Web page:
It’s a battle of the fitness personalities—a legal battle, that is. As reported by The Fashion Law, celebrity trainer Tracy Anderson, founder of her eponymous workout method, is suing Megan Roup, founder of Sculpt Society, for copyright infringement.
Tracy Anderson, her website bio states, moved to New York City on a dance scholarship when she was 18. After years of developing, studying, and refining her workout method, she released the first Tracy Anderson Dance Cardio DVD in 2003. She opened her first studio in LA in 2005, and in 2006, she met and started training Gwyneth Paltrow. Two years later, she appeared on Oprah and has since trained celebrities such as Madonna and Cameron Diaz, to name a few. (Her bio also claims she “started the printed leggings craze” in 2003.)
Megan Roup studied dance at NYU’s Tisch Dance Program and told Verywell that she became a fitness instructor “to make ends meet” while trying to land dancing gigs. She launched The Sculpt Society in 2017 and its app in 2019, and has trained the likes of Shay Mitchell, Elsa Hosk, and Hunter McGrady.
In the court filing, Anderson claims that Roup worked as a trainer for Tracy Anderson Method between 2011-2017. Roup’s LinkedIn is absent of any mention of having worked at Tracy Anderson Method, and her biography on her website references her past as a fitness instructor, but does not specify her employer.” I spent years teaching fitness and developing The Sculpt Society method before launching in 2017,” it reads. (Betches has reached out to a representative for Roup and will update this article if we receive comment.)
In the filing, Anderson alleges Roup “capitalized on the years of research, money, and sweat equity” she put into developing the method and her business, and that shortly after becoming employed at Anderson’s company, Roup began to “plan or create the choreography routines, business plan and structure, and promotional materials that would form the foundation of and help launch TSS.” The Sculpt Society launched one month after Roup left Tracy Anderson.
“In short,” the filing reads, “Roup had access to all material necessary to replicate the TA Method and related business, and she wasted no time in doing so.” Both routines consist of a “choreography-based fitness and mat movement program,” incorporate hand or ankle weights (or other materials), and have a dance cardio component.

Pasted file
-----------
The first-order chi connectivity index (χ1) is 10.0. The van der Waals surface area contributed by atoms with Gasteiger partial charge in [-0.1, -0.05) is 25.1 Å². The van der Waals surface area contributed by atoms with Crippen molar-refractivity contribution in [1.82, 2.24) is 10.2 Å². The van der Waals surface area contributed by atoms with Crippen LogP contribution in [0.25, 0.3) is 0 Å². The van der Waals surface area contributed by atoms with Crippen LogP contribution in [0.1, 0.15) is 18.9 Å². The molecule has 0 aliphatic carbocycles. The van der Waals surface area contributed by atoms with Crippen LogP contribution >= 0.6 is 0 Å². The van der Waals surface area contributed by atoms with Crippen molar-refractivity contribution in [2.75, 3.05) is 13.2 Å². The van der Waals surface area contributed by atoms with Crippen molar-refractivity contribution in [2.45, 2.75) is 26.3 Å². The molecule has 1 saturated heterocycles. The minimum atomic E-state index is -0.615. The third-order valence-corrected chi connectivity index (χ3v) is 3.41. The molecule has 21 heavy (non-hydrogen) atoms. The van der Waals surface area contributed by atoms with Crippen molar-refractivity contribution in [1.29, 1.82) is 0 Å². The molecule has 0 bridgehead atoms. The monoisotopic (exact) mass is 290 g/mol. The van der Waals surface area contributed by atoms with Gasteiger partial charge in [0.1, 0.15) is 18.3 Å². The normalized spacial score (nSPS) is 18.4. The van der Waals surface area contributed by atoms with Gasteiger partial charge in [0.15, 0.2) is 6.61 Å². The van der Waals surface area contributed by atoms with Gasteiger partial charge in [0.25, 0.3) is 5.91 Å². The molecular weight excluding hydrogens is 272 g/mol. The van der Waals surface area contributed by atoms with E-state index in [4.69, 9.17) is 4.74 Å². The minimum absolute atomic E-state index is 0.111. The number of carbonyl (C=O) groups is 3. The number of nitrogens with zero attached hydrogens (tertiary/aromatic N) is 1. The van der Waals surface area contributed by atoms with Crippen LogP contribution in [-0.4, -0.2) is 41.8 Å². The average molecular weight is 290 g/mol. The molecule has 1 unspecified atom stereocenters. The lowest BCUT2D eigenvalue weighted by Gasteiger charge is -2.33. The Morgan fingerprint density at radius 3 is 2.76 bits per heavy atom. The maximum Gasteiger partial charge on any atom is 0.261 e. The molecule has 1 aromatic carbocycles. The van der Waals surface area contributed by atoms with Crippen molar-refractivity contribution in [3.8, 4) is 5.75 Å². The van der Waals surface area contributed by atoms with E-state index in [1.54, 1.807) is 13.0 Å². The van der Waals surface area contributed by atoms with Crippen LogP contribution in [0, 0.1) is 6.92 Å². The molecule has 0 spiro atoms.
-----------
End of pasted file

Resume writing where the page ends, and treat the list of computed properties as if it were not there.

Anderson is also claiming that Roup violated an agreement she signed as a trainer which prohibits her from “using or disclosing ‘Confidential Information'” including training materials, manuals, and methods.
Another one of Anderson’s issue with The Sculpt Society is that she alleges it is branded similarly to her program. Both programs emphasize the respective founders’ dance backgrounds, and the abbreviations for both programs contain the letter T and the word “method” — TA Method and TSS Method. (Yes, really.) The filing also alleges the programs are structured similarly — Roup offers 28- or 30-day programs compared to Anderson’s 30-day method. (A Google search for “28 day workout” and “30 day workout” yields numerous results; neither TA nor TSS show up on the front page.)
Nonetheless, Anderson is claiming these similarities create “a likelihood of consumer confusion as to the origin, nature, source, and development of the TSS Method.” The complaint points to The Sculpt Society’s app reviews as evidence of this alleged confusion, citing reviews including “[Roup] is brilliant – don’t know how she does it – her reps and routines are genius,” “[Roup’s] movements are unique and better than I could have ever thought of,” and “I am a fellow instructor and her movements/choreography blow me away. How does she come up with such fun and creative workouts?” In other words, Anderson takes issue with the fact that people believe Roup created the workouts used in The Sculpt Society classes.
The Fashion Law notes that copyright applies to choreography “if it contains a sufficient amount of choreographic authorship.” The U.S. Copyright Office specifies that movements such as “a series of aerobic exercises,” “a yoga sequence” (a court ruled in 2015 that a sequence of 26 yoga poses did not meet the bar for copyright protection), or a “complicated routine consisting of classical ballet positions or other types of dance movements intended for use in a fitness class” are “not copyrightable as choreography.”
Anderson is seeking damages and injunctive relief.